The Court strikes again
by Jonathan Rosenblum
December 22, 2004
Last week’s declaration by the Israeli Supreme Court that beginning in the 2007-2008 school year the state may no longer fund yeshivos ketanos in which there are no secular studies constituted the latest salvo in the Court’s effort to eliminate by judicial fiat government funding of the primary chareidi institutions.
Nearly four years ago, the Supreme Court ruled, that the Education Ministry must impose a core curriculum on chareidi elementary schools that accounts for 75% of the school day. And last week, the Court went beyond the position of the Education Ministry and ruled that where there is not some level of compliance with the core curriculum requirement, the Education Ministry cannot continue funding, even at a reduced level.
In 1998, the Supreme Court ordered chareidi youth groups to return to the Education Ministry all monies that they had received after the Education Ministry, then headed by Meretz, drafted new criteria limiting eligible youth groups to those which "educate their members in the world view of Judaism and Zionism . . ., and to view army service or parallel national service as an obligatory value." Those regulations were drafted with the specific intent of excluding chareidi youth groups after an Education Ministry survey of membership in youth groups revealed that Bnos Agudat Yisrael was receiving only one-quarter of what it should have been under existing regulations, and the largest secular youth movements were receiving far more than they should have. (Attorney-General Michael ben-Yair ruled that the new regulations could not be applied to Arab youth groups, just chareidi ones.)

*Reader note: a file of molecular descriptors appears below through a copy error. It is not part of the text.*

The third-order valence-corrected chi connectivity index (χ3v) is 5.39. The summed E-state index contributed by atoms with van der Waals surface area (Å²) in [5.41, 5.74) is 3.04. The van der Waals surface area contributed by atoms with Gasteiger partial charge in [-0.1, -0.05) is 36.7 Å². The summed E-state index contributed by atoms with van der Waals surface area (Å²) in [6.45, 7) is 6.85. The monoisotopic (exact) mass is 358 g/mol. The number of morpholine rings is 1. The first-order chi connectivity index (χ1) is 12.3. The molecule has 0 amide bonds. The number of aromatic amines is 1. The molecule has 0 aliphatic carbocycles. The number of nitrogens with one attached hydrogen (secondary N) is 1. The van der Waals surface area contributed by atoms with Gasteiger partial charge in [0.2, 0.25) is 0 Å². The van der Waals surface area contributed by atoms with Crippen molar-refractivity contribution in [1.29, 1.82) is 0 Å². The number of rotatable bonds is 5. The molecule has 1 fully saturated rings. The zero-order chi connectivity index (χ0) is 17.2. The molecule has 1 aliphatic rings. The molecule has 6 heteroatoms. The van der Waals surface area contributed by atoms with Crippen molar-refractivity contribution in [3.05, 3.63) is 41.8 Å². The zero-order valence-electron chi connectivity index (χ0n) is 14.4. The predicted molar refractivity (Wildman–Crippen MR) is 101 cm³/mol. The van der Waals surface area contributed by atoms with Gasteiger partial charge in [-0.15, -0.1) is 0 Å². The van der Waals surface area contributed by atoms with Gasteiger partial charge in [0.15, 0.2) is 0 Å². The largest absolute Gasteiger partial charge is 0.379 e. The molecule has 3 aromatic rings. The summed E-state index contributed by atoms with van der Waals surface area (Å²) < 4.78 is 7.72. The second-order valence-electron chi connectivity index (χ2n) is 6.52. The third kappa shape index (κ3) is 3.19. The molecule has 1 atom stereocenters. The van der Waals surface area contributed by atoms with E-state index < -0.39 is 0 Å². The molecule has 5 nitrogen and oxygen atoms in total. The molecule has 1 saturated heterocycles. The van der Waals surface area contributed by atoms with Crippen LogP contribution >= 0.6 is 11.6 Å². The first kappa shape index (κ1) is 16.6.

These cases serve as prime examples of the Supreme Court’s animus towards the chareidi community. In the youth group case, for instance, the Court did not inquire how the secular youth groups were exposing their members to the "world view of Judaism," and it is inconceivable that it ever would. Even what is often described as a post-Zionist Supreme Court, felt confident enough to define Zionism and determine that chareidim do not fit the bill but that other youth groups do (presumably including Arab ones).